When you intentionally cause a child to experience harsh negative consequences for something the child has no control over, you chip away at their understanding of personal responsibility rather than enhancing it.

    You are teaching them, instead, that they can be bullied by those with more power than they have and, perhaps, teaching them that they, in turn, can bully others with less power than they have.

    It's bad behavioral conditioning and it teaches children the wrong things
    , IMO.
    Yes.

  9. #19
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    Quote Originally Posted by Marmotini View Post
    Seriously this is almost IRRESISTIBLE as a debate unless you're a complete troll, why wouldn't you be an ISTJ if you imagine that things like artificial, changing constructs like the present state of the current school system are "coming to terms with the universe" and you actually feel a smug sense of being GLAD THAT THE PARENTS ARE TAKING RESPONSIBILITY since they had a new born baby and got their 6 year old to school late. I mean, how dare them.

    Could you scream Si/Te more? No please. Please scream Si more.

    Look, to make a long story short (it's late) ...the school system hasn't always been like this. It's foul. It's broken. Even old teachers will tell you that the school system is a joke compared to what it once was.

    I'll certainly take this up with you more later, but I really should relax and try to sleep.

    I don't understand how it could be a debate when I've already conceded the fact that I am likely an ISTJ, or at very least, mulled the possibility over more than once. The notion has been shot down with fair swiftness whenever brought up publicly, but I'm glad you've taken note as well.


    I feel there is a grand scope of structure you are perhaps failing to acknowledge when you speak of perceiving time ridigly being 'inhumane' or unrealistic. For example, as a teacher, it is unfair to be expected to have to double over your effort to ensure children who miss time in your class are on the same page with everyone else. It is unfair to students who are on time to be subject to this lull in progress, and it is unfair to the child that is late for being ostracized from their peers as being a habitual delinquent, particularly for something beyond their control. It is inefficient for all parties involved to have a legion of students that simply cannot get to school on time, and I really have only scratched the surface of potentials involved with not viewing time as a rigid entity to be enforced structurally.

    I am glad they are working to enact a system that places more emphasis on a parent's duty to their child. In lieu of such policy however, the measures in place are both objectively effective and (most importantly) an immediately deployable structure. I would imagine finding a system capable of such swift results and ease of operation difficult to conjure, should you desire to detract emphasis away from the bystanding child and levy it against the adults responsible - but what would you do? Place parents in detention, as if they would subject themselves to such a retention of their time? Would you fine them? Fining would perhaps be effective, but I am not much a fan of levying taxes against a population for the advantage of breaking policy - apart from it being overly dramatic.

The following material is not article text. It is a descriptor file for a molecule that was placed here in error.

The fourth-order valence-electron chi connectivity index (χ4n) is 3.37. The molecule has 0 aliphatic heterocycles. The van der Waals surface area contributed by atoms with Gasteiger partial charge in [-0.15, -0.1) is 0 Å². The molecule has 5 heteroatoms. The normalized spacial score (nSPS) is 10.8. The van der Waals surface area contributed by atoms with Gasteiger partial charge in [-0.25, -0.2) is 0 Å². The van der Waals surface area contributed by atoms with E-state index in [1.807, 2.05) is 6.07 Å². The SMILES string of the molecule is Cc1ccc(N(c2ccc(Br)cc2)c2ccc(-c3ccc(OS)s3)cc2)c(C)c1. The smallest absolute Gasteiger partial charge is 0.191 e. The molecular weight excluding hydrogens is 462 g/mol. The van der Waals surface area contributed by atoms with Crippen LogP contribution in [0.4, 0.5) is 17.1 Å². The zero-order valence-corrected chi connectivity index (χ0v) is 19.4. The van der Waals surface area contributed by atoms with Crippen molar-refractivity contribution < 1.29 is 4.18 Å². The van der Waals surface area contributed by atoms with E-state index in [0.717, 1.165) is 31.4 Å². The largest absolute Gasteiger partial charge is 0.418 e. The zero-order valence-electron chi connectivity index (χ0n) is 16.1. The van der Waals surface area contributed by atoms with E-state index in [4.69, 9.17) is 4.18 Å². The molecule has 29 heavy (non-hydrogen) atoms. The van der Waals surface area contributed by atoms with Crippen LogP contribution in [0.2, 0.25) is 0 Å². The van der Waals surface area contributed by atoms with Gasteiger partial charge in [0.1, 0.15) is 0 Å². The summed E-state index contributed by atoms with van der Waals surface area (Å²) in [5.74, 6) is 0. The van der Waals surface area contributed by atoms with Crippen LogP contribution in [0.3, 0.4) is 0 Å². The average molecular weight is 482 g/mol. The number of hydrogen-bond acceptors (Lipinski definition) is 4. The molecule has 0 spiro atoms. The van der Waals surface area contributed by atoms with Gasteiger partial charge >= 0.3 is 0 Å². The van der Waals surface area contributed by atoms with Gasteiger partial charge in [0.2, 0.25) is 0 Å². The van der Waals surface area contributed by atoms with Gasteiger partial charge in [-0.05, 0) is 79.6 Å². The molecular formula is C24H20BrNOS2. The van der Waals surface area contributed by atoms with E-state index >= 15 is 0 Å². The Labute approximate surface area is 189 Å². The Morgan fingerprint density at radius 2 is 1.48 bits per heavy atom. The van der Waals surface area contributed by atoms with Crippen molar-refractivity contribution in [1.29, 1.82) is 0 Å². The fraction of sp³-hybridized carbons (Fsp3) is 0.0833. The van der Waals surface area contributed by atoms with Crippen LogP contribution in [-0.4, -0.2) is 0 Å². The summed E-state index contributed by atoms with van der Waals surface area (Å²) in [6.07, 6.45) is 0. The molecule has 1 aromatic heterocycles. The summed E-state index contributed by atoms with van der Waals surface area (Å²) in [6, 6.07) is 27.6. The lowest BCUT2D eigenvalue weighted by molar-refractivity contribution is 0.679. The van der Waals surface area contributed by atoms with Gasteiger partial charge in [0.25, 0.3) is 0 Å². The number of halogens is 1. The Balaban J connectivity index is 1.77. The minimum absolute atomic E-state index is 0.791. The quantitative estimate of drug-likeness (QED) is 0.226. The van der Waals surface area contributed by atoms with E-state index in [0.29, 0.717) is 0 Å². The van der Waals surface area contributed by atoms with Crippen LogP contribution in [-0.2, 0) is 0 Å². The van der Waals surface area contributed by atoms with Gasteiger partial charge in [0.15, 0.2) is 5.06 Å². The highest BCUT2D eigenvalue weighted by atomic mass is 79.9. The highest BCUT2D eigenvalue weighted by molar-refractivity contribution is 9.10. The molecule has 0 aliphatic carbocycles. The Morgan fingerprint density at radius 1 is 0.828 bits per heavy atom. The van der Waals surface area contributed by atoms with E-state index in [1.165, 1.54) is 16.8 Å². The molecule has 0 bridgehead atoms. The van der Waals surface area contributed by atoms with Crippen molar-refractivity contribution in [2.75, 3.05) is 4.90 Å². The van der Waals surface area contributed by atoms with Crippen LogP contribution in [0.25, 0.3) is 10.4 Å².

Perhaps demonstrating to the child at hand that what is happening is unsatisfactory really is the most effective solution, so that the child actually encourages their parents to act in a responsible matter and perform the duties required by law of them. I can almost imagine the little girl in the video next time standing in the kitchen with her backpack on, telling her parents "Mom, we have to go NOW or I'm gonna be late again!"


    Now, in regards to my smugness of being glad the parents are taking a share of responsibility, yes. I was fully expecting to enter that article and read the parents were one hundred percent up in arms about the unjust punishment ascribed to their child. It was a refreshing change to read this

    "It was my responsibility to get her ready and get her to school," her father told KENS-TV. He added, "I failed that responsibility a couple of times.”
    instead of "We have a new baby, it isn't our fault!" as would be wholly expected.


    You like to talk a lot about the ills of America, so I'll go on a similar tirade. There is a large air of irresponsibility being cultivated here. I sense many fingers being pointed around, wanting to maximize their sense of individuality while minimizing their input to anything grander than they. They want money, a place to sleep, enough to eat - but God be damned if they are going to integrate into social structure and become a cog of the corporate machine, owing allegiance to anything apart from themselves. And that's a good mentality. This is where business owners and economic growth come into play.

    The problem is is that many of these people will likely never desire to start a business (and maybe even then so, with much irony) yet the mentality will persist. Instead of devising ways to productively maximize their potential within the confines of their given environment they will dwell on their shackles. These people can be found lurking the comments section of Illumanti conspiracy videos of YouTube, and maybe drum circles outside the college campus cafeteria (though not here in Texas - Texas liberals are CRAZY production-minded individuals). I will listen to their anti-capitalistic rants, their failure at emotion-driven self-taught economics, politics, and sociology. And I will weep inside, every time.